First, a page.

It’s going to take time. This is not a quick fix.
How To Do a Practice Trip to The Grocery Store
- Decide on your starting place (touching the cart, sitting in the cart for 2 minutes, getting 1-2 items, etc). This is based on what your child can do successfully RIGHT NOW.
- Have your reinforcers (or sensory-blocking items) ready (candy, crackers, headphones, hat, glasses, etc). Make sure to have 3-5 items and make sure they are favorite items.
- Complete your starting point. What was your starting place from #1? Do that!
- Reinforce your child as soon as it’s done.
- Get out!
That’s it! Do those 5 steps for as long as it takes for you and your child to feel comfortable and successful. Then you can move to the next step.
Step Five: Move On When You’re Ready
Maybe that’s moving from just touching the cart to picking your child up, putting him in the cart, and then taking him right back out.
Maybe your child has to tolerate sitting in the cart for 2 minutes while you walk to where their favorite candy is.
You’ll feel like this is going slowly, but that’s ok!
Your child didn’t learn to walk in one day.
Many skills take a long time to teach and learn — tying shoes, eating with utensils, riding a bike, talking, going on the potty.
It can be very frustrating and disheartening when it feels like your child is the only one who has a tantrum each time you go to the grocery store.
I’m here to tell you that you are definitely not the only one.
I’ve been the parent who abandoned the full cart at the store.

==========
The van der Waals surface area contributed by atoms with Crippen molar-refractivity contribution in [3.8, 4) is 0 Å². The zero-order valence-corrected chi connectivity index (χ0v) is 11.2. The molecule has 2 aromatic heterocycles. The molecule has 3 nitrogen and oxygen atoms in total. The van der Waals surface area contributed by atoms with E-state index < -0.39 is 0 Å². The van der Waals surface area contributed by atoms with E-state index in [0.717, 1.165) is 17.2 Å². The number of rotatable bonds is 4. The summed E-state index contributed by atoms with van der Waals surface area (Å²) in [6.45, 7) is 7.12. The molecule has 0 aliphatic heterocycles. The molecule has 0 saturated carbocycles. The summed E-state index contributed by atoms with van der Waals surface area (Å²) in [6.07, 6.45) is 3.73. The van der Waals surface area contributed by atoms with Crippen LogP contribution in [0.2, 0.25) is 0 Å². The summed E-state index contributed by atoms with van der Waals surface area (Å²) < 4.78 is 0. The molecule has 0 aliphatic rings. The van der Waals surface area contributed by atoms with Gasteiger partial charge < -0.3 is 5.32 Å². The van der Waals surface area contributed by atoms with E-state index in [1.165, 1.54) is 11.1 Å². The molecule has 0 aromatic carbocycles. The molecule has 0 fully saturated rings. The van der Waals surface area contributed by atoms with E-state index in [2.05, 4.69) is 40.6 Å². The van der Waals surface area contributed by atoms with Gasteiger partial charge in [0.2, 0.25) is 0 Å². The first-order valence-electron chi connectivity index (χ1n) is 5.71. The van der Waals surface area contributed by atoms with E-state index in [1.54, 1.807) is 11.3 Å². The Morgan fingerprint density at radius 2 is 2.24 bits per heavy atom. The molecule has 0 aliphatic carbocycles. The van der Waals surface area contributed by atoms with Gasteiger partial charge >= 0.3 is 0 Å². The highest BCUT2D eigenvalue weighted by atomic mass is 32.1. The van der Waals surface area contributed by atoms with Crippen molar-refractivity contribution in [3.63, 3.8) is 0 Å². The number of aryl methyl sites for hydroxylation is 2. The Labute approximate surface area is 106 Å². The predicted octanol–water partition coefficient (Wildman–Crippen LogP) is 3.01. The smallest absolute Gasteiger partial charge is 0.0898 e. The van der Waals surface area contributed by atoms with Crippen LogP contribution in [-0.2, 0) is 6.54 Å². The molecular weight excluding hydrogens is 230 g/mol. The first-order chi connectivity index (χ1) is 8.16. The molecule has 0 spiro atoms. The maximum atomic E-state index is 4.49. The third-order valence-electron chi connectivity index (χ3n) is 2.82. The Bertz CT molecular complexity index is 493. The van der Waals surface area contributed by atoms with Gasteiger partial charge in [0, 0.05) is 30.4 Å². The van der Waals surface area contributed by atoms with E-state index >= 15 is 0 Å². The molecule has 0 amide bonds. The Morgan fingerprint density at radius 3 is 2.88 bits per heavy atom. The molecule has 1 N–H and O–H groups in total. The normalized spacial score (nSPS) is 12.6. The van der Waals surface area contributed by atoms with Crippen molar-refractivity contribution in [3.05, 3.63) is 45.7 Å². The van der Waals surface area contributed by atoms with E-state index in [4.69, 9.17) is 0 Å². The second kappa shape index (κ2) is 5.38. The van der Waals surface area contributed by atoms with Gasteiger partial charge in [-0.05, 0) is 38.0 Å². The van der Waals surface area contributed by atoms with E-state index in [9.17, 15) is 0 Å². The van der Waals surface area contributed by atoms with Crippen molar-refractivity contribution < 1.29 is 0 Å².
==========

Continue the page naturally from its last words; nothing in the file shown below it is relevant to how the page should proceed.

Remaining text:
I’ve been the parent getting the nasty looks.
I’ve pretended that screaming child on the ground isn’t mine.
And at the time my tantrum thrower was doing his worst, online shopping wasn’t available!!
Here are a few other things to think about before tackling tantrums in the grocery store:
- Is this even something you want to work on right now?
- If not, that’s 100% fine. Tackle it when you’re ready.
- Online shopping is available in many stores right now. If you don’t have the time or resources to teach this right now, that’s a great option for a lot of parents.
- Read my post on how to prioritize behaviors for more tips.
- Do you have another adult that can help you during these trips?
- Other parent, neighbor, baby-sitter, grandma, early intervention provider, etc.
- Is there a time of day when your child might do better?
- Is it possible to do these teaching sessions when your child is fed and not tired? I do much better during these times!!
- Visual supports can be very useful.
- Picture schedules are a great support for a lot of kids with autism and other developmental delays.
- First-Then boards are also very helpful.
I can’t promise you that your child will love the store and be sitting in the cart like an angel.
No one can promise that! And it’s not expected!
Being out in the community is something that even our youngest kiddos with autism will need to learn and they can learn it!!
It takes a lot of time and practice, but all of that effort you put in initially will pay off big time in the end!
What struggles do you have with your child at the store? What worked well for you and your child?
I’d love to hear about it! Send me a comment and let me know!